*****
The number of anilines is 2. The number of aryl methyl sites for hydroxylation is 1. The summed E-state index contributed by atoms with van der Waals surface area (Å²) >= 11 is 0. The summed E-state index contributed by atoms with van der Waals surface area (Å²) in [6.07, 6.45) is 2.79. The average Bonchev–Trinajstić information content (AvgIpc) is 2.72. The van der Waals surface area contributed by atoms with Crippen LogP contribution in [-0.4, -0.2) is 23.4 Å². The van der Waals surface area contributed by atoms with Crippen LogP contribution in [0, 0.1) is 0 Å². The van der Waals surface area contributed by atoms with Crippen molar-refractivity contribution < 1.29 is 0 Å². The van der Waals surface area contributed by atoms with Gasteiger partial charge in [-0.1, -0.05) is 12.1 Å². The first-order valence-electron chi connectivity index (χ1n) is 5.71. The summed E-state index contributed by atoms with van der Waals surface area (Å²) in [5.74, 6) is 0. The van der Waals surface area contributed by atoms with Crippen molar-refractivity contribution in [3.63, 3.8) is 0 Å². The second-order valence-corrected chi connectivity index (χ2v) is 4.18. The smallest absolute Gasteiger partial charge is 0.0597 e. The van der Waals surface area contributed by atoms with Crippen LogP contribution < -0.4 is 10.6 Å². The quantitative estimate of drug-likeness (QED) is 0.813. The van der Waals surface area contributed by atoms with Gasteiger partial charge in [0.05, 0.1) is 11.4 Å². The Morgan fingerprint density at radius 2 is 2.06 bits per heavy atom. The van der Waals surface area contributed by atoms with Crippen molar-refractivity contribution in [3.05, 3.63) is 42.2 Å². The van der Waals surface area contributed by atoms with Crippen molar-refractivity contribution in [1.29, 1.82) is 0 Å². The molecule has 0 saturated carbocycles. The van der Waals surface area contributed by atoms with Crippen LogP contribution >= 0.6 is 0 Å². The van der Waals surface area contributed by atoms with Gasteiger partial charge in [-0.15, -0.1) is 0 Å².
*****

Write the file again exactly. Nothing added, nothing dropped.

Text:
The number of anilines is 2. The number of aryl methyl sites for hydroxylation is 1. The summed E-state index contributed by atoms with van der Waals surface area (Å²) >= 11 is 0. The summed E-state index contributed by atoms with van der Waals surface area (Å²) in [6.07, 6.45) is 2.79. The average Bonchev–Trinajstić information content (AvgIpc) is 2.72. The van der Waals surface area contributed by atoms with Crippen LogP contribution in [-0.4, -0.2) is 23.4 Å². The van der Waals surface area contributed by atoms with Crippen LogP contribution in [0, 0.1) is 0 Å². The van der Waals surface area contributed by atoms with Crippen molar-refractivity contribution < 1.29 is 0 Å². The van der Waals surface area contributed by atoms with Gasteiger partial charge in [-0.1, -0.05) is 12.1 Å². The first-order valence-electron chi connectivity index (χ1n) is 5.71. The summed E-state index contributed by atoms with van der Waals surface area (Å²) in [5.74, 6) is 0. The van der Waals surface area contributed by atoms with Crippen molar-refractivity contribution in [3.63, 3.8) is 0 Å². The second-order valence-corrected chi connectivity index (χ2v) is 4.18. The smallest absolute Gasteiger partial charge is 0.0597 e. The van der Waals surface area contributed by atoms with Crippen LogP contribution < -0.4 is 10.6 Å². The quantitative estimate of drug-likeness (QED) is 0.813. The van der Waals surface area contributed by atoms with Gasteiger partial charge in [0.05, 0.1) is 11.4 Å². The Morgan fingerprint density at radius 2 is 2.06 bits per heavy atom. The van der Waals surface area contributed by atoms with Crippen molar-refractivity contribution in [3.05, 3.63) is 42.2 Å². The van der Waals surface area contributed by atoms with Crippen molar-refractivity contribution in [1.29, 1.82) is 0 Å². The molecule has 0 saturated carbocycles. The van der Waals surface area contributed by atoms with Crippen LogP contribution >= 0.6 is 0 Å². The van der Waals surface area contributed by atoms with Gasteiger partial charge in [-0.15, -0.1) is 0 Å².